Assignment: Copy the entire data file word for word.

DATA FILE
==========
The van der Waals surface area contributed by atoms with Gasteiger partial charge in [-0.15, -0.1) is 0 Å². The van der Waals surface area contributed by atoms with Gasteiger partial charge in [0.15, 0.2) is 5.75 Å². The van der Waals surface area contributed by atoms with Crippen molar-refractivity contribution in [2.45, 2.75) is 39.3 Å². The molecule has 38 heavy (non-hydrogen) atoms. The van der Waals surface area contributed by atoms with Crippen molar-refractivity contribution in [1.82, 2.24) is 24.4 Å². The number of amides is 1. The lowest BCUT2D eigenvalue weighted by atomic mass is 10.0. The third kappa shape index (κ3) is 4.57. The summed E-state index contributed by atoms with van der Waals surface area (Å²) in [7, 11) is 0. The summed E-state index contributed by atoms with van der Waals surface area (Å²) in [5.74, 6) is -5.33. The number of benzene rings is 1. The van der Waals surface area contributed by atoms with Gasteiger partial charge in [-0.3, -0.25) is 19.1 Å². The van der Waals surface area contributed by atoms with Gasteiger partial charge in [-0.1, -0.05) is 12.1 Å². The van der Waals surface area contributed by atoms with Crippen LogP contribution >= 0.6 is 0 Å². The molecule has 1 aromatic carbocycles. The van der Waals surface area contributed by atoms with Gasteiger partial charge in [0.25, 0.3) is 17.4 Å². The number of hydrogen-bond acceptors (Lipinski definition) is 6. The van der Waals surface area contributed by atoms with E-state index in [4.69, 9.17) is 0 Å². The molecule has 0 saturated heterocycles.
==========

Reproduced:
The van der Waals surface area contributed by atoms with Gasteiger partial charge in [-0.15, -0.1) is 0 Å². The van der Waals surface area contributed by atoms with Gasteiger partial charge in [0.15, 0.2) is 5.75 Å². The van der Waals surface area contributed by atoms with Crippen molar-refractivity contribution in [2.45, 2.75) is 39.3 Å². The molecule has 38 heavy (non-hydrogen) atoms. The van der Waals surface area contributed by atoms with Crippen molar-refractivity contribution in [1.82, 2.24) is 24.4 Å². The number of amides is 1. The lowest BCUT2D eigenvalue weighted by atomic mass is 10.0. The third kappa shape index (κ3) is 4.57. The summed E-state index contributed by atoms with van der Waals surface area (Å²) in [7, 11) is 0. The summed E-state index contributed by atoms with van der Waals surface area (Å²) in [5.74, 6) is -5.33. The number of benzene rings is 1. The van der Waals surface area contributed by atoms with Gasteiger partial charge in [-0.3, -0.25) is 19.1 Å². The van der Waals surface area contributed by atoms with Gasteiger partial charge in [-0.1, -0.05) is 12.1 Å². The van der Waals surface area contributed by atoms with Crippen LogP contribution >= 0.6 is 0 Å². The molecule has 1 aromatic carbocycles. The van der Waals surface area contributed by atoms with Gasteiger partial charge in [0.25, 0.3) is 17.4 Å². The number of hydrogen-bond acceptors (Lipinski definition) is 6. The van der Waals surface area contributed by atoms with E-state index in [4.69, 9.17) is 0 Å². The molecule has 0 saturated heterocycles.